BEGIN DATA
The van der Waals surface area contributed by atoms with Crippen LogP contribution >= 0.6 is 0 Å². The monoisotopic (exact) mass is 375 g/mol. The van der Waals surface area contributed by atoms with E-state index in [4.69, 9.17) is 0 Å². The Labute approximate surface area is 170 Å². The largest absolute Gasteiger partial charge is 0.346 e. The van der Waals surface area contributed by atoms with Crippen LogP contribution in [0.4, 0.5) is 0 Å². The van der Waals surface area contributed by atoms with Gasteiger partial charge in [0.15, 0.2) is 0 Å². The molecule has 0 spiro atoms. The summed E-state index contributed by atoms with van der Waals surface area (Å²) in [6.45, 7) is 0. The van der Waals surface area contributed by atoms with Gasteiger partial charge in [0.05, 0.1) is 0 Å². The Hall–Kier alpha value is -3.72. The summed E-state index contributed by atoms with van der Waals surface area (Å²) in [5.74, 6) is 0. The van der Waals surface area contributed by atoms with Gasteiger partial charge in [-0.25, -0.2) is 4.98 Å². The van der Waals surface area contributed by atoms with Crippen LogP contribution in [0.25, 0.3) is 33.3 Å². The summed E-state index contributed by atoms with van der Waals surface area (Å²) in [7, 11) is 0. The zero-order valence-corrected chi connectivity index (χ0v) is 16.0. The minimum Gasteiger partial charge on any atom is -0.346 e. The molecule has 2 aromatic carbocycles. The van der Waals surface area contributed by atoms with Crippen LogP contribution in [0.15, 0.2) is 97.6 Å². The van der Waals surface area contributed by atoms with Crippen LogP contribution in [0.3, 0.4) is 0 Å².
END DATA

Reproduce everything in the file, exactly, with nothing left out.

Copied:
The van der Waals surface area contributed by atoms with Crippen LogP contribution >= 0.6 is 0 Å². The monoisotopic (exact) mass is 375 g/mol. The van der Waals surface area contributed by atoms with E-state index in [4.69, 9.17) is 0 Å². The Labute approximate surface area is 170 Å². The largest absolute Gasteiger partial charge is 0.346 e. The van der Waals surface area contributed by atoms with Crippen LogP contribution in [0.4, 0.5) is 0 Å². The van der Waals surface area contributed by atoms with Gasteiger partial charge in [0.15, 0.2) is 0 Å². The molecule has 0 spiro atoms. The summed E-state index contributed by atoms with van der Waals surface area (Å²) in [6.45, 7) is 0. The van der Waals surface area contributed by atoms with Gasteiger partial charge in [0.05, 0.1) is 0 Å². The Hall–Kier alpha value is -3.72. The summed E-state index contributed by atoms with van der Waals surface area (Å²) in [5.74, 6) is 0. The van der Waals surface area contributed by atoms with Gasteiger partial charge in [-0.25, -0.2) is 4.98 Å². The van der Waals surface area contributed by atoms with Crippen LogP contribution in [0.25, 0.3) is 33.3 Å². The summed E-state index contributed by atoms with van der Waals surface area (Å²) in [7, 11) is 0. The zero-order valence-corrected chi connectivity index (χ0v) is 16.0. The minimum Gasteiger partial charge on any atom is -0.346 e. The molecule has 2 aromatic carbocycles. The van der Waals surface area contributed by atoms with Crippen LogP contribution in [0.15, 0.2) is 97.6 Å². The van der Waals surface area contributed by atoms with Crippen LogP contribution in [0.3, 0.4) is 0 Å².